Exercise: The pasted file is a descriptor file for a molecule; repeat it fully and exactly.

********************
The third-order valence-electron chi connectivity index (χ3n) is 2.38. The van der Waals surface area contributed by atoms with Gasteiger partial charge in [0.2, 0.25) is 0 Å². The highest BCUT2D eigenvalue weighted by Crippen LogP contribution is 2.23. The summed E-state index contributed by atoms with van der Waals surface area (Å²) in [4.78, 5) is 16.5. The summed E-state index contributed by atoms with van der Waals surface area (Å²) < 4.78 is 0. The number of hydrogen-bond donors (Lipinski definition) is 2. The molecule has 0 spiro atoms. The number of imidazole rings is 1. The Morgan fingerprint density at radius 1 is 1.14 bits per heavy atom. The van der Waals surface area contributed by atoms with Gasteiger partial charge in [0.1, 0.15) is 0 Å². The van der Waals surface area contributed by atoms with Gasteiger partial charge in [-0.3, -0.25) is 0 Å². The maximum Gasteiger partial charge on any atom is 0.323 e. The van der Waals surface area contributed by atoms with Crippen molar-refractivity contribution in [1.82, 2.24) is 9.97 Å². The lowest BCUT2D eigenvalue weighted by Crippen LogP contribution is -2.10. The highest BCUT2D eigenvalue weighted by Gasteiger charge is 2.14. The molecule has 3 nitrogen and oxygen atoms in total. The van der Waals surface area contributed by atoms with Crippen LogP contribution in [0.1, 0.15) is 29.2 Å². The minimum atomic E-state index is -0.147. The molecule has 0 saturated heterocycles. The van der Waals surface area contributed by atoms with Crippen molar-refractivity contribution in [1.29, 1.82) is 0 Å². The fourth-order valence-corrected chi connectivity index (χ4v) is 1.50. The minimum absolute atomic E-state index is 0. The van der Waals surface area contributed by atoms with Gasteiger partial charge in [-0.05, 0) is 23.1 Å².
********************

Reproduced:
The third-order valence-electron chi connectivity index (χ3n) is 2.38. The van der Waals surface area contributed by atoms with Gasteiger partial charge in [0.2, 0.25) is 0 Å². The highest BCUT2D eigenvalue weighted by Crippen LogP contribution is 2.23. The summed E-state index contributed by atoms with van der Waals surface area (Å²) in [4.78, 5) is 16.5. The summed E-state index contributed by atoms with van der Waals surface area (Å²) < 4.78 is 0. The number of hydrogen-bond donors (Lipinski definition) is 2. The molecule has 0 spiro atoms. The number of imidazole rings is 1. The Morgan fingerprint density at radius 1 is 1.14 bits per heavy atom. The van der Waals surface area contributed by atoms with Gasteiger partial charge in [0.1, 0.15) is 0 Å². The van der Waals surface area contributed by atoms with Gasteiger partial charge in [-0.3, -0.25) is 0 Å². The maximum Gasteiger partial charge on any atom is 0.323 e. The van der Waals surface area contributed by atoms with Crippen molar-refractivity contribution in [1.82, 2.24) is 9.97 Å². The lowest BCUT2D eigenvalue weighted by Crippen LogP contribution is -2.10. The highest BCUT2D eigenvalue weighted by Gasteiger charge is 2.14. The molecule has 3 nitrogen and oxygen atoms in total. The van der Waals surface area contributed by atoms with Crippen LogP contribution in [0.1, 0.15) is 29.2 Å². The minimum atomic E-state index is -0.147. The molecule has 0 saturated heterocycles. The van der Waals surface area contributed by atoms with Crippen molar-refractivity contribution in [1.29, 1.82) is 0 Å². The fourth-order valence-corrected chi connectivity index (χ4v) is 1.50. The minimum absolute atomic E-state index is 0. The van der Waals surface area contributed by atoms with Gasteiger partial charge in [-0.05, 0) is 23.1 Å².